Man Held in Crane's Death Was a Suspect From Day 1 : Crime: Authorities say he phoned the actor's apartment but reached police investigating case.

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John Henry Carpenter became a suspect in the slaying of actor Bob Crane almost immediately, when he called the Scottsdale, Ariz., apartment where Crane's body had just been found and caught police Lt. Ron Dean's attention by failing to ask if anything was wrong, authorities said Tuesday.

"He returned to the scene of the crime--by phone," said Dean, now retired. The lieutenant spent a decade investigating a case that became one of the entertainment industry's longest-running, most provocative murder mysteries.

This week, Carpenter was arrested for the June 29, 1978, murder of the wisecracking star of "Hogan's Heroes." Though it took 14 years for prosecutors to charge the 63-year-old Torrance resident, Dean and other authorities said the case has always centered on the squat electronics company employee and his puzzling friendship with the Hollywood actor.

Sex and videotape are what linked the two men, according to Dean, his collaborator on a book, Robert Graysmith, and other sources.

Before video cameras became a common household item, Crane enjoyed recording his numerous sexual encounters with women, and Carpenter became an informal technical assistant--selling him state-of-art equipment, helping him set it up, sometimes appearing on camera, investigators said.

When Crane traveled to appear in local theaters--his reason for being in Scottsdale--Carpenter would follow, basking in Crane's celebrity and his ability to pick up women, Dean and Graysmith said. Many remembered Carpenter for his jet-black hair.

"Everybody said he was pretty much a hanger-on," said Graysmith, who has written a book on the case with Dean. Crane introduced Carpenter "variously as his manager, videotape maintenance man--things like that," Graysmith said.

Over the years, rumors about Carpenter's connection to the case have followed him from the nightspots of Scottsdale--where he had been seen socializing and arguing with Crane days before the actor's death--to the tidy, blue-collar Torrance neighborhood where he lives with his wife, Diana.

Carpenter has worked for the last 4 1/2 years at Kenwood USA, a Carson electronics company where he is national service manager. Before that, he worked at the Sony and Akai electronics companies.

"Everyone around here talked about the rumors--behind his back, of course," said Donna Waag, a neighbor of Carpenter on Doty Avenue. She described Carpenter as friendly.

Carpenter's attorney, Gary B. Fleischman of Beverly Hills, said after the arrest Monday that Carpenter is anxious to return to Arizona and finally prove his innocence after years of suspicion.

Carpenter's arrest after so many years has elicited skepticism not only from his attorney, but from one of Crane's friends and the Arizona Civil Liberties Union.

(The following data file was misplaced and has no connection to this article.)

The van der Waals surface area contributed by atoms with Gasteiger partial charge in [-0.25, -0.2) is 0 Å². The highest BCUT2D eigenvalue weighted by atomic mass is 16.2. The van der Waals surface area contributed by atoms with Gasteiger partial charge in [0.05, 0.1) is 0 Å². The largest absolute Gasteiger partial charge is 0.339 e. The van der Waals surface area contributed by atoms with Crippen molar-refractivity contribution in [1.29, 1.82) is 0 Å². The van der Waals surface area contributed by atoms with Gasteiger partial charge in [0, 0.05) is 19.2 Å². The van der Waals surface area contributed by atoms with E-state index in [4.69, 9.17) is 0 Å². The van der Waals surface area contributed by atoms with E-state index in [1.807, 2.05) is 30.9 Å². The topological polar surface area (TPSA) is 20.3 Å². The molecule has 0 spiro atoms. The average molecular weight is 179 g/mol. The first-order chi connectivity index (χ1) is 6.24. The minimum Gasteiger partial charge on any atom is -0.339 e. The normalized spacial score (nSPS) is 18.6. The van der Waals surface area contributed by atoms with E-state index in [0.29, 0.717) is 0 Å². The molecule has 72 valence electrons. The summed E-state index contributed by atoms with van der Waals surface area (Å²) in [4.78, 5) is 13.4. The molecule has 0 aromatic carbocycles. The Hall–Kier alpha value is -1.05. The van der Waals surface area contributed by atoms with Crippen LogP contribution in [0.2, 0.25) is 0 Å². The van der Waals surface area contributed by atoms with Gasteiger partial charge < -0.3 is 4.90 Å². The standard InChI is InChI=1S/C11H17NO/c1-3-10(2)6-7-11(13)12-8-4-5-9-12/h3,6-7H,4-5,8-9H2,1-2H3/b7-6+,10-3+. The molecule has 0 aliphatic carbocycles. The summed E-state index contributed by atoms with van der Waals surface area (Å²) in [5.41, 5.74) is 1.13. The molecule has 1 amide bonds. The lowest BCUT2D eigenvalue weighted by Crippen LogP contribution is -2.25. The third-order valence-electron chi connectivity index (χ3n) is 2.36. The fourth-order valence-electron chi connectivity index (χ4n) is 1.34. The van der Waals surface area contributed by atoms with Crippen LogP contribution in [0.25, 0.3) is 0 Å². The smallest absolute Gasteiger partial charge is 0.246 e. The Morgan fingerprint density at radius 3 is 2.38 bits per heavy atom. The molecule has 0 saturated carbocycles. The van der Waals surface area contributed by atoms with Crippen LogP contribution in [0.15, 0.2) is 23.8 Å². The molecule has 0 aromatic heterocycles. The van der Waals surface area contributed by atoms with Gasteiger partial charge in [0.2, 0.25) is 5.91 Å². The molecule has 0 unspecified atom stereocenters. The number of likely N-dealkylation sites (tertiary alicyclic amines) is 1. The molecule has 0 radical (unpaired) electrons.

Actor Werner Klemperer, who played Col. Wilhelm Klink on "Hogan's Heroes," said Tuesday he was not impressed with what Arizona prosecutors are calling new evidence and was troubled by their refusal to discuss a possible motive.

"I have grave doubts about the validity of what is happening today," Klemperer said. "I personally am not sure whether this will ever be solved."

Louis Rhodes, the ACLU'S executive director in Phoenix, said Tuesday the arrest came with Maricopa County Atty. Richard Romley facing reelection in November. Rhodes added that Romley suffered a grave political embarrassment last weekend when a highly publicized, state-run raid on nude dancing clubs led to the arrest of a cousin and several contributors to his 1988 campaign.

"It's right on top of really bad news for him and just before the time when someone could be deciding to go against him," Rhodes said of Romley's timing.

Romley was not available Tuesday, but a spokesman said the case against Carpenter has been developing for two years and had nothing to do with politics.

"We would have arrested Carpenter early last week if not for the fact that he was out of town," said spokesman Bill FitzGerald.

He and Romley have declined to discuss evidence in the case. But court records indicate that three forensics experts have linked blood and human tissue samples discovered on Crane's pillowcase to those found in the car Carpenter leased in Scottsdale.

The tissue samples, originally overlooked, were discovered two years ago after Romley convened a task force to review Crane's death and other unsolved crimes. Charges were not filed sooner, FitzGerald said, because investigators re-interviewed as many as 30 witnesses and explored what turned out to be many false leads before they were confident of their case.

The alleged murder weapon--one of Crane's two camera tripods--has not been recovered, FitzGerald said.

He declined to discuss a possible motive, but Dean and Graysmith said they believe Crane had grown tired of his friendship with Carpenter.

Graysmith said he has seen Crane's appointment book and "all his future meetings with Carpenter after June 29, 1978, were crossed out."

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